currentTime = millis();            // Current time actual time read
  elapsedTime = (currentTime - previousTime) / 1000; // Divide by 1000 to get seconds
  Wire.beginTransmission(MPU);
  Wire.write(0x43); // Gyro data first register address 0x43
  Wire.endTransmission(false);
  Wire.requestFrom(MPU, 14, true); // Read 4 registers total, each axis value is stored in 2 registers

  GyroX = (Wire.read() << 8 | Wire.read()) / 131.0; // For a 250deg/s range we have to divide first the raw value by 131.0, according to the datasheet
  GyroY = (Wire.read() << 8 | Wire.read()) / 131.0;
  GyroZ = (Wire.read() << 8 | Wire.read()) / 131.0;

  // Correct the outputs with the calculated error values
  GyroX = GyroX - GyroErrorX;
  GyroY = GyroY - GyroErrorY;
  GyroZ = GyroZ - GyroErrorZ;

  // Currently the raw values are in degrees per seconds, deg/s, so we need to multiply by sendonds (s) to get the angle in degrees
  gyroAngleX = gyroAngleX + (GyroX * elapsedTime); // deg/s * s = deg
  gyroAngleY = gyroAngleY + (GyroY * elapsedTime);
  yaw_sensor =  yaw_sensor + (GyroZ * elapsedTime);

  // Complementary filter - combine acceleromter and gyro angle values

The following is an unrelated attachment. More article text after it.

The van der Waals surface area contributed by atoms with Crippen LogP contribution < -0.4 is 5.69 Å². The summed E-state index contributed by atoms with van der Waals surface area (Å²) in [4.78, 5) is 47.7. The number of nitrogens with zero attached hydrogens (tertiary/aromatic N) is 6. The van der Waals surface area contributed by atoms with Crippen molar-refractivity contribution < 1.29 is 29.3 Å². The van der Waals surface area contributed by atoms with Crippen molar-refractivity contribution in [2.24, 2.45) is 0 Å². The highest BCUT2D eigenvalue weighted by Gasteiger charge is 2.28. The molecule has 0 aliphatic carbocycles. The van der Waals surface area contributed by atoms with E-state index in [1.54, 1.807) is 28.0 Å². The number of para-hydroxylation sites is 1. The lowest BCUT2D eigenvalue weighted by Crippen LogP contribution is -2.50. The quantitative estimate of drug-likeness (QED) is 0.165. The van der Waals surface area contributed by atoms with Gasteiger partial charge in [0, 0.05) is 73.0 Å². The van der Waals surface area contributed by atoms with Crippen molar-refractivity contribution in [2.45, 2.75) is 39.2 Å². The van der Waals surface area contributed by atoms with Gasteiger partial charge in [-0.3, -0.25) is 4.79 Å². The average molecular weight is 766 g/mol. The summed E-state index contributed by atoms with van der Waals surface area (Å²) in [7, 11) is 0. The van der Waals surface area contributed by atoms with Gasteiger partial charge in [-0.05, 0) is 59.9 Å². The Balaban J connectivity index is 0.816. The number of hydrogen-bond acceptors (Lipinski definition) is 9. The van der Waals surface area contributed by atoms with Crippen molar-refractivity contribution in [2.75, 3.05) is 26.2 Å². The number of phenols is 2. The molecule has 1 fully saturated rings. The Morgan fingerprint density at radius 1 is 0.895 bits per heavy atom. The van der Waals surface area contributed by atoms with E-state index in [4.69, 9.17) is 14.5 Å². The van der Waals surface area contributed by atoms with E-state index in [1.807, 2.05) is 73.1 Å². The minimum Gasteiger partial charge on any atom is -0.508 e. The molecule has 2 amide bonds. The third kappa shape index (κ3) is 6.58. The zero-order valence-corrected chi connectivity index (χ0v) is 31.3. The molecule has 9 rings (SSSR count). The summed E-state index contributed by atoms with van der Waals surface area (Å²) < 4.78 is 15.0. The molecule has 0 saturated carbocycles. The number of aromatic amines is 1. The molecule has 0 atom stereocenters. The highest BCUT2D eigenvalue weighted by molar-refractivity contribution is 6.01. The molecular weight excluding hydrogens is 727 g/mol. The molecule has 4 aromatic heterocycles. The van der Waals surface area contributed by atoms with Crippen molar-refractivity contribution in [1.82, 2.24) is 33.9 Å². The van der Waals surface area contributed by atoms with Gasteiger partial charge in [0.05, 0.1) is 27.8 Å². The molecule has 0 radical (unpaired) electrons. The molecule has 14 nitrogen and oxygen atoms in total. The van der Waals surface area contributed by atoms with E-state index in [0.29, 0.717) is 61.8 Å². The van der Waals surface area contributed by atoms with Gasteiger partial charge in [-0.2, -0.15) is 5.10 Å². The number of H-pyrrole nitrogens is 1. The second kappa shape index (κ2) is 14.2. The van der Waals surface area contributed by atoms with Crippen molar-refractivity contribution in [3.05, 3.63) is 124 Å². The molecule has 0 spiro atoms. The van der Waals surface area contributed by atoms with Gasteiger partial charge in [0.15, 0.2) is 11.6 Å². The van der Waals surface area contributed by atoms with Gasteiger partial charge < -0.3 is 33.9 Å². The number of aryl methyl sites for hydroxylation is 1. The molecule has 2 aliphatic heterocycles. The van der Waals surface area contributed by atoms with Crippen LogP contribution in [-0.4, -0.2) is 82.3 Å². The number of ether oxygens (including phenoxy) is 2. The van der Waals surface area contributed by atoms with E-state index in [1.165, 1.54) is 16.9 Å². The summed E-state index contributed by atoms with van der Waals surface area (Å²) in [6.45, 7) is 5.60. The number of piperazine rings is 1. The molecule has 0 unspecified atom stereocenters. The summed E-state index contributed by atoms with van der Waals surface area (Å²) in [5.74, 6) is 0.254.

roll_sensor = (0.94 * gyroAngleX) + (0.06 * accAngleX);
  pitch_sensor = (0.94 * gyroAngleY) + (0.06 * accAngleY);
  

  // Print the values on the serial monitor
  Serial.print("                   roll_GY: "); Serial.print(roll_sensor);
  Serial.print("         pitch_GY: "); Serial.print(pitch_sensor);
  Serial.print("         yaw_GY: "); Serial.print(yaw_sensor);
  Serial.println();
  
  
}
void calculate_IMU_error() {
  // We can call this funtion in the setup section to calculate the accelerometer and gyro data error. From here we will get the error values used in the above equations printed on the Serial Monitor.
  // Note that we should place the IMU flat in order to get the proper values, so that we then can the correct values
  // Read accelerometer values 300 times
  while (c < 300) {
    Wire.beginTransmission(MPU);
    Wire.write(0x3B);
    Wire.endTransmission(false);
    Wire.requestFrom(MPU, 6, true);
    AccX = (Wire.read() << 8 | Wire.read()) / 16384.0 ;
    AccY = (Wire.read() << 8 | Wire.read()) / 16384.0 ;
    AccZ = (Wire.read() << 8 | Wire.read()) / 16384.0 ;
    // Sum all readings
    AccErrorX = AccErrorX + ((atan((AccY) / sqrt(pow((AccX), 2) + pow((AccZ), 2))) * (180 / PI)));
    AccErrorY = AccErrorY + ((atan(-1 * (AccX) / sqrt(pow((AccY), 2) + pow((AccZ), 2))) * (180 / PI)));